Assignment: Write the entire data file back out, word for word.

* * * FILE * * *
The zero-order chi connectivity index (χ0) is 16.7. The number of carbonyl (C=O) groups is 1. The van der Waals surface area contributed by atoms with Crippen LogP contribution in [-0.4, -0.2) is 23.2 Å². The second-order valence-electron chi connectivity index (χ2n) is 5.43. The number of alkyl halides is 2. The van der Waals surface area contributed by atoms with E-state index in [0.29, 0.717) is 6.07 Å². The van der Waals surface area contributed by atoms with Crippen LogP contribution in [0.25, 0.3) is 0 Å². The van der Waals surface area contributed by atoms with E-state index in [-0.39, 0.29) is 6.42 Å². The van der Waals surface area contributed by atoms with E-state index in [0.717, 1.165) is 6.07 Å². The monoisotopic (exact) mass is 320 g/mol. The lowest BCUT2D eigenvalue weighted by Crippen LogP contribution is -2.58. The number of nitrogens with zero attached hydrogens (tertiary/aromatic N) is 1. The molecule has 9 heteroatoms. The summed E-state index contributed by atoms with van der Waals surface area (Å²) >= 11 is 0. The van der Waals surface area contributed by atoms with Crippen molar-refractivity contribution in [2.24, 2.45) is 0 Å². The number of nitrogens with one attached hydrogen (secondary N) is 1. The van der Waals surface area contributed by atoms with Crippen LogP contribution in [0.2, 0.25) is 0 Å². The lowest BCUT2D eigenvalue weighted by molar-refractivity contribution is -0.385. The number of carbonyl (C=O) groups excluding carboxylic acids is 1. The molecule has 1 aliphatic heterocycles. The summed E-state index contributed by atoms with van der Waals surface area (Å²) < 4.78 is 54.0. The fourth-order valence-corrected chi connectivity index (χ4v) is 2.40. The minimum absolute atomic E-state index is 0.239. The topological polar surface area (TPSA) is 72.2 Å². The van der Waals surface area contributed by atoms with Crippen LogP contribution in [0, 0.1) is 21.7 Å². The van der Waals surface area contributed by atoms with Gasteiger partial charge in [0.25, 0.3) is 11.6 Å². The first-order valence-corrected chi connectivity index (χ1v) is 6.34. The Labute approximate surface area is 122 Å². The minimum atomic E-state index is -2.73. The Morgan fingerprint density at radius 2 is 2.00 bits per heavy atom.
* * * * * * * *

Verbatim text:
The zero-order chi connectivity index (χ0) is 16.7. The number of carbonyl (C=O) groups is 1. The van der Waals surface area contributed by atoms with Crippen LogP contribution in [-0.4, -0.2) is 23.2 Å². The second-order valence-electron chi connectivity index (χ2n) is 5.43. The number of alkyl halides is 2. The van der Waals surface area contributed by atoms with E-state index in [0.29, 0.717) is 6.07 Å². The van der Waals surface area contributed by atoms with Crippen LogP contribution in [0.25, 0.3) is 0 Å². The van der Waals surface area contributed by atoms with E-state index in [-0.39, 0.29) is 6.42 Å². The van der Waals surface area contributed by atoms with E-state index in [0.717, 1.165) is 6.07 Å². The monoisotopic (exact) mass is 320 g/mol. The lowest BCUT2D eigenvalue weighted by Crippen LogP contribution is -2.58. The number of nitrogens with zero attached hydrogens (tertiary/aromatic N) is 1. The molecule has 9 heteroatoms. The summed E-state index contributed by atoms with van der Waals surface area (Å²) >= 11 is 0. The van der Waals surface area contributed by atoms with Crippen molar-refractivity contribution in [2.24, 2.45) is 0 Å². The number of nitrogens with one attached hydrogen (secondary N) is 1. The van der Waals surface area contributed by atoms with Crippen LogP contribution in [0.2, 0.25) is 0 Å². The lowest BCUT2D eigenvalue weighted by molar-refractivity contribution is -0.385. The number of carbonyl (C=O) groups excluding carboxylic acids is 1. The molecule has 1 aliphatic heterocycles. The summed E-state index contributed by atoms with van der Waals surface area (Å²) < 4.78 is 54.0. The fourth-order valence-corrected chi connectivity index (χ4v) is 2.40. The minimum absolute atomic E-state index is 0.239. The topological polar surface area (TPSA) is 72.2 Å². The van der Waals surface area contributed by atoms with Crippen LogP contribution in [0, 0.1) is 21.7 Å². The van der Waals surface area contributed by atoms with Gasteiger partial charge in [0.25, 0.3) is 11.6 Å². The first-order valence-corrected chi connectivity index (χ1v) is 6.34. The Labute approximate surface area is 122 Å². The minimum atomic E-state index is -2.73. The Morgan fingerprint density at radius 2 is 2.00 bits per heavy atom.